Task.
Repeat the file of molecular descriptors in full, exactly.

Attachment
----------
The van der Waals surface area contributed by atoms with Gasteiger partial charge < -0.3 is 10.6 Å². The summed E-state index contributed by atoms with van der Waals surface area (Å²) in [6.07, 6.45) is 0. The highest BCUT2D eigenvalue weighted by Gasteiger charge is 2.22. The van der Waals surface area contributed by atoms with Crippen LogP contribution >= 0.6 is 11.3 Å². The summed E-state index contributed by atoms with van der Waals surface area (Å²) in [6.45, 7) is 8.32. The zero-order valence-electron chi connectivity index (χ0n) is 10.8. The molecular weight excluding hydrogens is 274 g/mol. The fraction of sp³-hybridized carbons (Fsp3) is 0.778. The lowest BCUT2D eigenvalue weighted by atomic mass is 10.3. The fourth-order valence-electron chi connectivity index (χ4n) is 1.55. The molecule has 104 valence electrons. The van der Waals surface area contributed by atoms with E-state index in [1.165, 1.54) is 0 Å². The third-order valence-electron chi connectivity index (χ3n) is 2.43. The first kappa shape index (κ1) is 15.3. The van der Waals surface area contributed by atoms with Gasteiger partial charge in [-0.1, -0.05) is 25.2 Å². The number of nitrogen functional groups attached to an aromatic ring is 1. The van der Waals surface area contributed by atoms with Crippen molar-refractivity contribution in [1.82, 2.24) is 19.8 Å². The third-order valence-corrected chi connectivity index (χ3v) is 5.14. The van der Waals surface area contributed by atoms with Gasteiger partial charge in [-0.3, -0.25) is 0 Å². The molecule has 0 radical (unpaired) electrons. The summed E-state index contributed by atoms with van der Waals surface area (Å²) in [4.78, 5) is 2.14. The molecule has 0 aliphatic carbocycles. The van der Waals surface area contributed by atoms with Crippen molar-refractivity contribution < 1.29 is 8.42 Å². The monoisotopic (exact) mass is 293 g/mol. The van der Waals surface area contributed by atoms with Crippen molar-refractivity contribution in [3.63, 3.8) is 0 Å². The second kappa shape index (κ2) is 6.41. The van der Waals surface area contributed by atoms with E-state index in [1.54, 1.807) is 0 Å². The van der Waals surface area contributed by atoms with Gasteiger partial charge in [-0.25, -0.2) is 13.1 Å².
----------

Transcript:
The van der Waals surface area contributed by atoms with Gasteiger partial charge < -0.3 is 10.6 Å². The summed E-state index contributed by atoms with van der Waals surface area (Å²) in [6.07, 6.45) is 0. The highest BCUT2D eigenvalue weighted by Gasteiger charge is 2.22. The van der Waals surface area contributed by atoms with Crippen LogP contribution >= 0.6 is 11.3 Å². The summed E-state index contributed by atoms with van der Waals surface area (Å²) in [6.45, 7) is 8.32. The zero-order valence-electron chi connectivity index (χ0n) is 10.8. The molecular weight excluding hydrogens is 274 g/mol. The fraction of sp³-hybridized carbons (Fsp3) is 0.778. The lowest BCUT2D eigenvalue weighted by atomic mass is 10.3. The fourth-order valence-electron chi connectivity index (χ4n) is 1.55. The molecule has 104 valence electrons. The van der Waals surface area contributed by atoms with E-state index in [1.165, 1.54) is 0 Å². The third-order valence-electron chi connectivity index (χ3n) is 2.43. The first kappa shape index (κ1) is 15.3. The van der Waals surface area contributed by atoms with Gasteiger partial charge in [-0.1, -0.05) is 25.2 Å². The number of nitrogen functional groups attached to an aromatic ring is 1. The van der Waals surface area contributed by atoms with Crippen molar-refractivity contribution in [1.82, 2.24) is 19.8 Å². The third-order valence-corrected chi connectivity index (χ3v) is 5.14. The van der Waals surface area contributed by atoms with Gasteiger partial charge in [-0.3, -0.25) is 0 Å². The molecule has 0 radical (unpaired) electrons. The summed E-state index contributed by atoms with van der Waals surface area (Å²) in [4.78, 5) is 2.14. The molecule has 0 aliphatic carbocycles. The van der Waals surface area contributed by atoms with Crippen molar-refractivity contribution < 1.29 is 8.42 Å². The monoisotopic (exact) mass is 293 g/mol. The van der Waals surface area contributed by atoms with Crippen molar-refractivity contribution in [3.63, 3.8) is 0 Å². The second kappa shape index (κ2) is 6.41. The van der Waals surface area contributed by atoms with E-state index in [1.54, 1.807) is 0 Å². The van der Waals surface area contributed by atoms with Gasteiger partial charge in [-0.25, -0.2) is 13.1 Å².